NFL Free Agency 2014: Why Rashad Jennings Will Improve the New York Giants

Alessandro MiglioFeatured ColumnistMarch 14, 2014

EAST RUTHERFORD, NJ - NOVEMBER 10:   Rashad Jennings #27 of the Oakland Raiders carries the ball as  Linval Joseph #97 of the New York Giants defends at MetLife Stadium on November 10, 2013 in East Rutherford, New Jersey.  (Photo by Elsa/Getty Images)
Elsa/Getty Images

The New York Giants were a mess at running back last season, their stable washed away in a flood of injuries, poor blocking and decrepitude. 

Andre Brown and David Wilson were supposed to be "thunder and lightning" last season, but it wound up being tears and sadness after Brown broke his leg before the season and Wilson suffered a career-threatening neck injury.

As a result, Brandon Jacobs had one last hurrah—including a massive game against the Chicago Bears where his career might have expired—and Peyton Hillis found new life. Jacobs is retired, and Hillis re-signed for a modest $1.8 million.

Wilson might return, but the Giants needed to address the position regardless. For the limited success Brown had—he did rush for 492 yards and three touchdowns in eight games, in the end—he is not exactly Adrian Peterson back there.

Hence, New York scooped up Rashad Jennings, who plied his trade in Oakland last season.

The Giants signed the 28-year-old to a four-year, $14 million contract on the first day of free agency, per Connor Orr of the Star-Ledger, shoring up the position right out of the gate.

NFL Game Rewind

The Giants will likely make Jennings their top back, per Ralph Vacchiano NY Daily News:

He figures to take over as the No. 1 back — a role he’s never had for a full season in four years in the NFL — and will split time either with David Wilson, if he recovers enough from neck surgery, or Peyton Hillis, who agreed to re-sign with the Giants on Tuesday for two years and $1.8 million.

Jennings deal sounds like the plan is to make his the bell cow.

— Patricia Traina (@Patricia_Traina) March 12, 2014

Of course, Jennings is no Peterson either. He has spent five years in the league and amassed just 1,677 yards and 13 touchdowns. So how will this be an upgrade for the Giants?

Jennings has had a relatively minimal history in the NFL to date. He spent the first four seasons of his career backing up Maurice Jones-Drew in Jacksonville, where he wasn't going to get much playing time behind the workhorse starter.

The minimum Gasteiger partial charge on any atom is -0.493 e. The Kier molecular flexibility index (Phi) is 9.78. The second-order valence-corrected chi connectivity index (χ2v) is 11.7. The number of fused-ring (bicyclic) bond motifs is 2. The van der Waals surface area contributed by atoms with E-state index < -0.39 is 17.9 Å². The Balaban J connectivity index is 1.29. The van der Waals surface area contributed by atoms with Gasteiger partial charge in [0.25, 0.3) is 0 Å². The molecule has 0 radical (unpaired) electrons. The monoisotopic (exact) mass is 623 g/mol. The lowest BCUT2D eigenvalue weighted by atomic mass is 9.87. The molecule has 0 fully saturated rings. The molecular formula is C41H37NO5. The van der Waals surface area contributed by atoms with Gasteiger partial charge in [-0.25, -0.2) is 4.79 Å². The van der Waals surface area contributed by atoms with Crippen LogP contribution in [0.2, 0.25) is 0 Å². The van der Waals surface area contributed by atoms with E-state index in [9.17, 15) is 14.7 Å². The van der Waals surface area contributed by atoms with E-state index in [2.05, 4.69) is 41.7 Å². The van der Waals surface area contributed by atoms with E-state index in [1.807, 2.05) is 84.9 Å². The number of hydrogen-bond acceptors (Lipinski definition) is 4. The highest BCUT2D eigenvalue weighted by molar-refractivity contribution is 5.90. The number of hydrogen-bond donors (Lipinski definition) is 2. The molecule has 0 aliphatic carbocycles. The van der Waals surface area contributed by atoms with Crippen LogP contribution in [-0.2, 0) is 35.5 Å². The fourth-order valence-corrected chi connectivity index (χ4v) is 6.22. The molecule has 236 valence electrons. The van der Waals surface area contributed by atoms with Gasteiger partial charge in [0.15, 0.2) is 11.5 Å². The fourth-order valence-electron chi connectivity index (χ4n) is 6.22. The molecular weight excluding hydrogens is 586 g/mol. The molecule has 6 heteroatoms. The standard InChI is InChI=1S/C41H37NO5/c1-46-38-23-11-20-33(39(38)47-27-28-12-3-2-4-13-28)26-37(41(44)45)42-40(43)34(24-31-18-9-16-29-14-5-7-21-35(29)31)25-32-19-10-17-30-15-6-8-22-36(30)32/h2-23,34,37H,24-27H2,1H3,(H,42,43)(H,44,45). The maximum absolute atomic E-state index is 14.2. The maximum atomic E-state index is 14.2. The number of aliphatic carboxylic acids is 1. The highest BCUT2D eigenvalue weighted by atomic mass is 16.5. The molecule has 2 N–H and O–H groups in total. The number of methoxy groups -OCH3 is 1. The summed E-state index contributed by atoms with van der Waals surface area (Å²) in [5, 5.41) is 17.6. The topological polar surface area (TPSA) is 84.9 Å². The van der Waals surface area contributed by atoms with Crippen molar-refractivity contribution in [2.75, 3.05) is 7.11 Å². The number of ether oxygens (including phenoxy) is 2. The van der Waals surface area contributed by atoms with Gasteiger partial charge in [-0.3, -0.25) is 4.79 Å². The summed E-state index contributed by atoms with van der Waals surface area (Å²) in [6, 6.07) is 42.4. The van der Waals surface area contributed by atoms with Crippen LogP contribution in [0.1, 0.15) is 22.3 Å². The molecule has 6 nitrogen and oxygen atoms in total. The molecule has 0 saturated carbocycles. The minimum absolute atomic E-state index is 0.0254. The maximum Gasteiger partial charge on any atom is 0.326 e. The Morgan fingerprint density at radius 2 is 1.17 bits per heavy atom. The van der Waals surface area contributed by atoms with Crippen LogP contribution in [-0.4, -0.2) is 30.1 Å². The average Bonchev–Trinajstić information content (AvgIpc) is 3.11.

Still, Jennings did well in limited duty.

Rashad Jennings' Career Statistics
SeasonTeamSnapsPFF GradeAtt.YardsYPAYCo / Att.TDElusive Rating
Pro Football Focus (subscription required) — YCo/Att. = Yards Per Contact Per Attempt — *Returned from injury

His numbers might not blow you away, but the fact Jennings has been a backup for most of his career certainly has something to do with it.

Jennings has been quite efficient in three of his four healthy seasons. His aberrant 2012 campaign came the year after he tore up his knee, and he was playing on an awful Jaguars offense.

Removing Jennings' down season increases his rushing average to nearly 4.9 yards per carry. The only active running backs with a higher average in equal or greater games and rushing attempts are Adrian Peterson, Darren Sproles, DeAngelo Williams, C.J. Spiller and Jamaal Charles, per Pro Football Reference.

To put things into perspective, LeSean McCoy led the league with 314 regular season carries last season, a year after Adrian Peterson led with 348. Jennings has 387 in his career. Jones-Drew is exactly one day older than Jennings, and he has 1,804 career carries.

NFL Game Rewind

The low mileage on those legs counterbalances the fact Jennings is past the usual prime age for running backs.

Last season was a good baseline for Jennings. He signed with the Oakland Raiders to back up Darren McFadden. The latter was predictably knocked out for a few weeks in the middle of the season, giving Jennings an opportunity to shine once more.

From Week 9—when McFadden was injured against the Philadelphia Eagles—through the end of the season, Jennings amassed 593 of his 733 rushing yards and all of his touchdowns. Based on his averages, Jennings would have easily gotten past 1,000 rushing yards and hit double-digit touchdowns had he been starting the entire season.

McFadden vs. Jennings — 2013
Pro Football Reference

McFadden and Jennings played in the same offense, behind an offensive line that ranked 25th at Football Outsiders and 28th in run blocking over at Pro Football Focus (subscription required). 

NFL Game Rewind

Barring injuries—not a given in New York nowadays—the Giants got better at running back. Perhaps Wilson will return and give them a change-of-pace back to boot.


2014 Projection: 265 carries, 1,125 yards, 8 touchdowns—30 receptions, 275 yards, 1 touchdown